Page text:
The NSF-sponsored project "Computability and Probability" (Fall 2009 – Spring 2012) includes funding for graduate and undergraduate researchers. Undergraduate researchers are paid for about 10 hours of independent work per week during Fall or Spring semesters. Graduate students may work as research assistants (equivalent to a TA-ship but without teaching) for a semester.

To qualify to apply for positions on this project, a good preparation would include some of the following courses (or their equivalents): Math 471 (Probability), Math 472 (Statistical inference), Math 454 (Axiomatic set theory) and Math 455 (Mathematical logic). Math 454-455 is offered as a sequence in Spring 2010 and Fall 2010, so interested students are encouraged to enroll in Math 454 for Spring 2010. See flyer on M454 for Spring 2010. More.

Abstract: Many advances on the algebraic side of number theory in the last 15 years (such as the solutions of the Shimura-Taniyama conjecture, Sato-Tate conjecture and Serre’s conjecture, as well as decisive progress on the Fontaine-Mazur conjecture and Main Conjectures for modular forms) have relied in an essential way on improvements in the theory of Galois representations.
The aim of the three main courses is to present an overview of many of these ideas and applications, aimed at advanced graduate students and postdocs with a strong background in number theory, Galois cohomology, and basic algebraic geometry.

SUPER-M is a project in the NSF Graduate STEM Fellows in K-12 Education (GK-12) Program that supports fellowships and training for graduate students in mathematics. Each of the six fellows recruited for 2010-2011 is partnered with a teacher from a local K-12 school, both on Oahu and the Neighbor Islands. The goal of the partnership is to create opportunities for the fellows to communicate their research to a variety of audiences and to enhance the mathematics taught in the K-12 learning environments. More information: Super-M home page | Application information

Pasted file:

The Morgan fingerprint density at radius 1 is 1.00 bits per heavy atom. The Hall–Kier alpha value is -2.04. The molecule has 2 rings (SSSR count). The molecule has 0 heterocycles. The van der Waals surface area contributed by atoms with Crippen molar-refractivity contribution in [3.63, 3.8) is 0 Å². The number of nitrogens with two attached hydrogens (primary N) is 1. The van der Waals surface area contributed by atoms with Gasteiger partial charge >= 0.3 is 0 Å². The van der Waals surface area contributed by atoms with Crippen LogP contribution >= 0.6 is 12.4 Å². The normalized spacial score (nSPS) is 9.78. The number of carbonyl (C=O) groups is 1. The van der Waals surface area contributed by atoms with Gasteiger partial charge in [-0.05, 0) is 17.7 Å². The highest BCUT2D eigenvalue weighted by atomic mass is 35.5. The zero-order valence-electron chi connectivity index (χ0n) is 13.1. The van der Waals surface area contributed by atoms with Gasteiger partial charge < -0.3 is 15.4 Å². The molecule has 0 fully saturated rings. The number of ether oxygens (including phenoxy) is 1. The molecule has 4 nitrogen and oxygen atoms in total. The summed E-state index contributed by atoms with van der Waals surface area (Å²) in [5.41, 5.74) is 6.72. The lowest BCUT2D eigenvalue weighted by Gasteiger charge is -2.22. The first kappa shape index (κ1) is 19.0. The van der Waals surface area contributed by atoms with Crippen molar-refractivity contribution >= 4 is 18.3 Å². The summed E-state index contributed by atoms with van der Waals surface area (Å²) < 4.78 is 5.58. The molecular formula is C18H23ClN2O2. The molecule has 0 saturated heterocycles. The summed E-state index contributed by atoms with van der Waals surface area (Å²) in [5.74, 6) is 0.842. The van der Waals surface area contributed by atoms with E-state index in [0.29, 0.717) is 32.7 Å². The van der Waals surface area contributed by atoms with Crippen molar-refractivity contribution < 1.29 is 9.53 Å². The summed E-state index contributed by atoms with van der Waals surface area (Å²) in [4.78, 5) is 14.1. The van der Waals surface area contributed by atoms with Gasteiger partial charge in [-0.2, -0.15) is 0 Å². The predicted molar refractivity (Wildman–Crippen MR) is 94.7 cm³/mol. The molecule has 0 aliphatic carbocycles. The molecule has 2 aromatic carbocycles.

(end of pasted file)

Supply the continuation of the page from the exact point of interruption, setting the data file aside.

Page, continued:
UH has received a National Science Foundation grant which will pay for math and biology majors to participate in interdisciplinary research and training at UH. Interested students are encouraged to inquire before registering for classes for next semester.

In particular, students with at least one year of calculus are encouraged to enroll in Math 305, which is concerned with probabilistic models in biology.

Please contact Prof. Les Wilson for further information or go to the UH Math Biology website.